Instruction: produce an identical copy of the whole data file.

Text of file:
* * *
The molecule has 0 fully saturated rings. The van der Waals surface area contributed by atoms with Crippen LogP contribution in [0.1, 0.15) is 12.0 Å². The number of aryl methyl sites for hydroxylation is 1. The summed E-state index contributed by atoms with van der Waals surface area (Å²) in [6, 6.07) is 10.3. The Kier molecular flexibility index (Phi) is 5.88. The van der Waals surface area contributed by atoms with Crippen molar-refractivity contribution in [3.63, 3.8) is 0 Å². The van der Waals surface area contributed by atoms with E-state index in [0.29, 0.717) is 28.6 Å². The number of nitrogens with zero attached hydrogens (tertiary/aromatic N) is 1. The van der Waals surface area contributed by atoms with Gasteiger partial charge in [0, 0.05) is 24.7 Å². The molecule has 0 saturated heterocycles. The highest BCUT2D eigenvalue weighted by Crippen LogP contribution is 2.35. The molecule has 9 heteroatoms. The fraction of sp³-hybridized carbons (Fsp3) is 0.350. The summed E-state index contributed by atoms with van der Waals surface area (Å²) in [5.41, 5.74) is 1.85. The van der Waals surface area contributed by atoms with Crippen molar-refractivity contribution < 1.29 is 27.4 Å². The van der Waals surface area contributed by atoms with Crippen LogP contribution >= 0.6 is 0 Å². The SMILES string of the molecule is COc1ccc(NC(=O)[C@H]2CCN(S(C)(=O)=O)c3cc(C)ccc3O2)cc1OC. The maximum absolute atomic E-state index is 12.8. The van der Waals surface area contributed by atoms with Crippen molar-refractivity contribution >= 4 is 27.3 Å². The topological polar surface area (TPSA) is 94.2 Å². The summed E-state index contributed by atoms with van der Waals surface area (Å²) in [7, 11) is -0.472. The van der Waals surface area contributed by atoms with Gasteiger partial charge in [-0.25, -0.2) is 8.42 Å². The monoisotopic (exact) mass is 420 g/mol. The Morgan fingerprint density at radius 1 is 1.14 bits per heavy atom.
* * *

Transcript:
The molecule has 0 fully saturated rings. The van der Waals surface area contributed by atoms with Crippen LogP contribution in [0.1, 0.15) is 12.0 Å². The number of aryl methyl sites for hydroxylation is 1. The summed E-state index contributed by atoms with van der Waals surface area (Å²) in [6, 6.07) is 10.3. The Kier molecular flexibility index (Phi) is 5.88. The van der Waals surface area contributed by atoms with Crippen molar-refractivity contribution in [3.63, 3.8) is 0 Å². The van der Waals surface area contributed by atoms with E-state index in [0.29, 0.717) is 28.6 Å². The number of nitrogens with zero attached hydrogens (tertiary/aromatic N) is 1. The van der Waals surface area contributed by atoms with Gasteiger partial charge in [0, 0.05) is 24.7 Å². The molecule has 0 saturated heterocycles. The highest BCUT2D eigenvalue weighted by Crippen LogP contribution is 2.35. The molecule has 9 heteroatoms. The fraction of sp³-hybridized carbons (Fsp3) is 0.350. The summed E-state index contributed by atoms with van der Waals surface area (Å²) in [5.41, 5.74) is 1.85. The van der Waals surface area contributed by atoms with Crippen molar-refractivity contribution < 1.29 is 27.4 Å². The van der Waals surface area contributed by atoms with Crippen LogP contribution >= 0.6 is 0 Å². The SMILES string of the molecule is COc1ccc(NC(=O)[C@H]2CCN(S(C)(=O)=O)c3cc(C)ccc3O2)cc1OC. The maximum absolute atomic E-state index is 12.8. The van der Waals surface area contributed by atoms with Crippen molar-refractivity contribution >= 4 is 27.3 Å². The topological polar surface area (TPSA) is 94.2 Å². The summed E-state index contributed by atoms with van der Waals surface area (Å²) in [7, 11) is -0.472. The van der Waals surface area contributed by atoms with Gasteiger partial charge in [-0.25, -0.2) is 8.42 Å². The monoisotopic (exact) mass is 420 g/mol. The Morgan fingerprint density at radius 1 is 1.14 bits per heavy atom.